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Participatory budgeting

2.4.1 What is it for?
The "Participatory budgeting" module allows citizens to propose and decide directly how to spend part of the institution's budget. Each person can make proposals for projects to spend the budget on and vote on the proposals of others. The proposals most voted for will be carried out.
The budget can be divided into different items or groups of items, and each item can allow a different type of participation. For example, in a city three budget groups are created: one for projects that affect the entire city and two for projects that only affect the North and South districts of the city. In such a case, it can be configured that users can vote for projects from both districts or one of them.
2.4.2 Permissions and Tips
Module of proposals of "Participatory Budgets"
Create proposals
Registered users
Support proposals
Verified users
Vote proposals
Verified users

CONSUL DEMOCRACY TIPS - PARTICIPATORY BUDGETS

  • Participatory Budgeting is the most complex participatory processes at CONSUL DEMOCRACY. The platform is prepared for a large process that can have up to 9 phases. Reflect on the needs of your process and remember that it is not necessary to activate all of them.
  • Keep in mind that this process has automated the sending of certain emails to users, for example when their proposal is qualified as unfeasible. Please check if the messages fit your participation needs. You'll find more information in "Messages to users" in the section "3.1 Administration Interfaces".
  • The Participatory Budgeting process allows you to combine face-to-face and online participation. Take advantage of its functionalities to overcome the digital divide. More information in the "Signature sheets" and "Ballot boxes" in section "3.1 Administration Interfaces".
2.4.3 How do I configure it?
The processes of "Participatory Budgets" are created and configured from their own space within the administrator interface:
Administration> Participatory budgets
Overview of "Participatory Budgets" from the administration interface
We can create a Participatory Budget process from this section by clicking on the “Create new budget” button at the top right.
Window when clicking "Create budget"
The first thing we have to configure is if our budget is going to be divided into different items (e.g. a budget for each neighbourhood or area) or if it will have a single item for the entire city or region.
The next steps are adding the basic information of the budget (name, currency, type of vote) and creating and configuring different groups and items of the budget. Groups refer to the type of budget, not to the items in a group itself (e.g. the district budgets).
Example of groups
In the image above, "City projects" and "Districts project" both are a "Group" and each of the four districts would be a "Headings".
Once we added and customized the "Headings", we will configure the different "Phases" of our budget. The process can include the following phases (all optional):
Phases Participatory Budgets
  • Information. Publishing the basic information about the process before the participation phase begins.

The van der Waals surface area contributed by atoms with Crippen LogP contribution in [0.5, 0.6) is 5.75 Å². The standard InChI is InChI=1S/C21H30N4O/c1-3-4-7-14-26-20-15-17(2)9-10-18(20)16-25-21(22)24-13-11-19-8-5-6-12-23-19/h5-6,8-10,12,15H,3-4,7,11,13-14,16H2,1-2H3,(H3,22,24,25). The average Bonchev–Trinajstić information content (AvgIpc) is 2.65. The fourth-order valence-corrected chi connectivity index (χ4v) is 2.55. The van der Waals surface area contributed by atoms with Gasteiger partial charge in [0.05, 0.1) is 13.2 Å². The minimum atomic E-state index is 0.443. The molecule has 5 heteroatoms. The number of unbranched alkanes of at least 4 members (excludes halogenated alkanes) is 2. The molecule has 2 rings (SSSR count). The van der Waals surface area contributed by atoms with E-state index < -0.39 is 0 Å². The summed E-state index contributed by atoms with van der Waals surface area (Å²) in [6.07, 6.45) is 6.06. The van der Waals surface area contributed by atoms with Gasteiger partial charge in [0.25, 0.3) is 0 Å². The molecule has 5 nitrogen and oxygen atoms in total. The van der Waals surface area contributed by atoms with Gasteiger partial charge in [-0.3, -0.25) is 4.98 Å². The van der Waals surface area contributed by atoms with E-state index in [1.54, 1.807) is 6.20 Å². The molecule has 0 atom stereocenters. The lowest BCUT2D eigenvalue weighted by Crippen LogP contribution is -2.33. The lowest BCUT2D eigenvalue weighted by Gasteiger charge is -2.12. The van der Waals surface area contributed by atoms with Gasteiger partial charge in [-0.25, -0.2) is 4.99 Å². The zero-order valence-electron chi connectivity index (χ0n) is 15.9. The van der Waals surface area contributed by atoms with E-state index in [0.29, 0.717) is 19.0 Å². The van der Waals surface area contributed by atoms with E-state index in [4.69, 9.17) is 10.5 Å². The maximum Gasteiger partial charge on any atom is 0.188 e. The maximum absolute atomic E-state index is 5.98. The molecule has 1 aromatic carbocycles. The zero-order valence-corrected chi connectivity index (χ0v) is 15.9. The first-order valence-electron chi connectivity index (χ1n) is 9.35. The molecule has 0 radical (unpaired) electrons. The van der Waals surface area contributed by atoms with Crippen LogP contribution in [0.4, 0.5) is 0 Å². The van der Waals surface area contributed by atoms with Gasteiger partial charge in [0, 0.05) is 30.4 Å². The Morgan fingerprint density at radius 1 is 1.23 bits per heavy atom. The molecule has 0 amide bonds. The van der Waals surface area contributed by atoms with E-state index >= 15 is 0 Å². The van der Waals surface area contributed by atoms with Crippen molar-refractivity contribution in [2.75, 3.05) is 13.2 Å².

• Accepting projects. Citizens can submit budget spending projects.
  • Reviewing projects. During this phase, it is no longer possible to present projects, but they cannot be supported or voted for yet. It is a useful phase so that all users can see their published projects, and any errors that exist can be detected and corrected.
  • Selecting projects. This phase allows users to support projects and prioritize them for evaluation in the next phase. It is common to receive more projects than the ones that can plausibly be evaluated by the number of active participants.
  • Evaluating projects. During the evaluation period, the projects can be evaluated by the institution and its administrators. This evaluation enables marking the projects as feasible or unfeasible, and to assign execution costs. The evaluated feasible projects can proceed to the voting phase. The evaluation phase is carried out from the evaluation interface (Section 3.3)
  • Publishing project costs. During this phase, the selection of projects that pass to the final vote is publishd, including the costs assigned in the previous phase, giving users the opportunity to detect possible errors.
  • Voting projects. Users can vote on the projects to decide the final selection of projects to be carried out using the participatory budget.
  • Reviewing voting. Phase to verify the results.
  • Results. Phase to present the final results once the process has finished.

2.4.4 GOOD PRACTICE

PARTICIPATORY BUDGETS
“Digital Participatory Budget” - Porto Alegre (Brazil), https://opdigital.prefeitura.poa.br
The City of Porto Alegre was the first public institution in the world to implement a Participatory Budget, in 1989. Its 30th edition in 2019 was carried out through this CONSUL DEMOCRACY module. Ten public policy priorities (instead of Projects) were defined within six specific themes:
  • Circulation, Transport and Urban Mobility
  • Health and Social Assistance
  • Education, Sport and Leisure
  • Culture and Youth
  • Economic Development, Taxation, Tourism and Labor
  • Housing, City Planning, Urban and Environmental Development

"Let's make a city with your ideas" - San Pedro (Mexico), https://decide.sanpedro.gob.mx San Pedro carries out, through CONSUL DEMOCRACY's "Participatory Budgeting" module, a highly detailed citizen budget process including 177 budget items ("Headers") corresponding to the 177 Neighborhood Councils divided over San Pedro's six city districts.